Although small organisms tend to fossilize more complete than larger organisms, due to the increase of deterioration by environmental conditions on larger surface areas quicker, there are plenty of fragmentary organisms of a small stature. Take for instance; the theropod dinosaur, Aviatyrannis (Av-Eye-Ah-Tie-Ran-Is).

Material attributed to Aviatyrannis
           Uncovered exclusively, so far as science knows, in Portugal, the material was initially found in a lignitic coal seam within the Alcobaca Formation at Guimarota, which is near Leiria in Central Portugal. The Holotype, for which the specific name, jurassica, was attributed by Paleontologist, Oliver Rauhut, and subsisted of a right ilium. The ilium dated to the early Kimmeridgian stage of the Late Jurassic, about 155 million years ago. In 2003, Rauhut assigned a few more pieces to the genus including, a partial right ilium and right ischium.

Approximate Size
          The name, Aviatyrannis jurassica, translates to, “Tyrant Grandmother of the Jurassic” referring to the animal’s phylogenetic placement. Aviatyrannis is a very basal Tyrannosauroid, with the exception of Proceratosaurus, it is the most primitive and likely did not grow very large, with an estimated length of approximately 3-4 feet. Like with the majority of prehistoric flora and fauna, more material is needed before proper identification and visualization of the living organism can be appropriately realized.

Works Cited:

Paul, G.S., 2010, The Princeton Field Guide to Dinosaurs, Princeton University Press p. 100

"Aviatyrannis." Wikipedia. Wikimedia Foundation, n.d. Web. 24 Mar. 2016. <https://en.wikipedia.org/wiki/Aviatyrannis>.

"Aviatyrannis." Aviatyrannis. Prehistoric Wildlife, n.d. Web. 24 Mar. 2016. <http://www.prehistoric-wildlife.com/species/a/aviatyrannis.html>.

"AVIATYRANNIS : From DinoChecker's Dinosaur Archive." Dinochecker RSS. DinoChecker, n.d. Web. 24 Mar. 2016. <http://www.dinochecker.com/dinosaurs/AVIATYRANNIS>.

"Fossilworks: Aviatyrannis Jurassica." Fossilworks: Aviatyrannis Jurassica. Fossilworks, n.d. Web. 24 Mar. 2016. <http://fossilworks.org/?a=taxonInfo&taxon_no=68482>.

Thursday, March 17, 2016

Paleo File: Alectrosaurus

  • Meaning: "Alone Lizard"
  • Pronunciation: (Ah-Leck-Trow-Sore-Us)
  • Height: 6 ft
  • Weight: 1000 kg
  • Length: 15 ft
  • Region: Asia (Mongolia)

Copyright belongs to BBC

         The fossil record, although expansive and bursting-from-the-seams with material, is rather fragmentary. This can be observed time and time again with discoveries so fragmentary proper names are impossible to be attributed. The tomb that is Mongolia is a great reservoir of fossils, many quite well-preserved; however, along with the well-preserved specimens comes the fragmentary ones. Alectrosaurus is one of those fragmentary finds that struggles to shed light on the ecosystems of the prehistoric world, and of course Mongolia as well.

Only the right hindlimb was found on April 25th, 1925, by the Third Asiatic Expedition of the American Museum of Natural History. This find was not the first nor the last and a week later assistant Paleontologist, George Olsen, (the discoverer of the first specimen) found more material on the fourth of May. Nearly one hundred feet away from the initial specimen, he discovered a right humerus, two incomplete manual digits, and four fragmentary caudal vertebrae. These finds were sent back to the museum and prepared; however, more material was uncovered some time later. Fossils were then found in Outer Mongolia which included skull and shoulder fragments. Enough material to suggest how the animal may have appeared in life (Thanks to the laws of symmetry), still more material is needed to get a better picture of this animal.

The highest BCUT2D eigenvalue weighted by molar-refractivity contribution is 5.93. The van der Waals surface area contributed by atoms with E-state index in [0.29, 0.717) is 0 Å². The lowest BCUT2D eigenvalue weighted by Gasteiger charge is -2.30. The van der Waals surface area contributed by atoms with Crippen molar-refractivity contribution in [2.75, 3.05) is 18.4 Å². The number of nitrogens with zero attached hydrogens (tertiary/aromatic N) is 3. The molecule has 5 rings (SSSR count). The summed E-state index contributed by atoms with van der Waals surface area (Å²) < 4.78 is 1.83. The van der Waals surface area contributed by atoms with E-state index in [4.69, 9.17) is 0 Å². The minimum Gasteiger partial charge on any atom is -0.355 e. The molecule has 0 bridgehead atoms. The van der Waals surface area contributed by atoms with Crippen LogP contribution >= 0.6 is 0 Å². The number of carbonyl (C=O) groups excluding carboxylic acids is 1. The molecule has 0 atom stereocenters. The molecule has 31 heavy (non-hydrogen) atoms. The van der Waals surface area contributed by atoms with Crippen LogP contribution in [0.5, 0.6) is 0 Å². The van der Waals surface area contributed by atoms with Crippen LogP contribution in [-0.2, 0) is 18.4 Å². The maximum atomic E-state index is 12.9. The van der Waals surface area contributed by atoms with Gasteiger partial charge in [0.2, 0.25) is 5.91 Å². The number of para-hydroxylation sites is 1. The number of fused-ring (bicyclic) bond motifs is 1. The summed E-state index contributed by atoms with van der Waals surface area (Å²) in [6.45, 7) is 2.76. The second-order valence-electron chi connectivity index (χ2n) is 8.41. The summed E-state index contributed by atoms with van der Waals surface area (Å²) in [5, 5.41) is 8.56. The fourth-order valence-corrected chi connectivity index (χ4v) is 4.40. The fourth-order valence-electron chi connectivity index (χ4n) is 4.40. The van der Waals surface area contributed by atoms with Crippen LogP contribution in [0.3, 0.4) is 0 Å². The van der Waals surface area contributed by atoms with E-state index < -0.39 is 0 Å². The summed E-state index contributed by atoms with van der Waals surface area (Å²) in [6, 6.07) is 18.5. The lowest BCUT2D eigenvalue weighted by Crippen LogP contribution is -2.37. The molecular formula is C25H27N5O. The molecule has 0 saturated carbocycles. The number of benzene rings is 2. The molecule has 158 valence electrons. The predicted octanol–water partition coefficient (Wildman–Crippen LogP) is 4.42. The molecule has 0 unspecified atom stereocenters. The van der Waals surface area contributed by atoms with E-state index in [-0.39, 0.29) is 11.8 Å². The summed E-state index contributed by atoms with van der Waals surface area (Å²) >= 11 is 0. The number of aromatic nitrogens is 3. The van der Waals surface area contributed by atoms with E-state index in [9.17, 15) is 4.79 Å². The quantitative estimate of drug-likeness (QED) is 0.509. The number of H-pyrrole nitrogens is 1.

Art and Copyright belongs to Sergey Krasovskiy
                 The material that was found suggests a Tyrannosauroid theropod of medium size and moderate build. Alectrosaurus may have reached lengths of up to twenty feet. Unlike other Tyrannosauroids, the superfamily leading to more advanced groups like Tyrannosauridae, the lengths of the tibia and femur are rather similar. The formation in which Alectrosaurus was found, called the Iren Dabasu Formation, suggests it may have lived in an area that also housed animals like Gigantoraptor, Bactrosaurus, and Gilmoreosaurus.
Art and Copyright belongs to Prehistoric Wildlife

Works Cited:

Holtz, Thomas R. Jr. (2011) Dinosaurs: The Most Complete, Up-to-Date Encyclopedia for Dinosaur Lovers of All Ages, Winter 2010 Appendix.

Loewen, M.A.; Irmis, R.B.; Sertich, J.J.W.; Currie, P. J.; Sampson, S. D. (2013). Evans, David C, ed. "Tyrant Dinosaur Evolution Tracks the Rise and Fall of Late Cretaceous Oceans". PLoS ONE 8 (11): e79420. doi:10.1371/journal.pone.0079420

Rothschild, B., Tanke, D. H., and Ford, T. L., 2001, Theropod stress fractures and tendon avulsions as a clue to activity: In: Mesozoic Vertebrate Life, edited by Tanke, D. H., and Carpenter, K., Indiana University Press, p. 331-336.

"Alectrosaurus." Alectrosaurus. Prehistoric Wildlife, n.d. Web. 17 Mar. 2016.

"Alectrosaurus Olseni - Palaeocritti - a Guide to Prehistoric Animals." Alectrosaurus Olseni - Palaeocritti - a Guide to Prehistoric Animals. Palaeocritti, n.d. Web. 17 Mar. 2016.

"Alectrosaurus Olseni - Palaeocritti - a Guide to Prehistoric Animals." Alectrosaurus Olseni - Palaeocritti - a Guide to Prehistoric Animals. Palaeocritti, n.d. Web. 17 Mar. 2016.

"Fossilworks: Alectrosaurus Olseni." Fossilworks: Alectrosaurus Olseni. Fossil Works, n.d. Web. 17 Mar. 2016.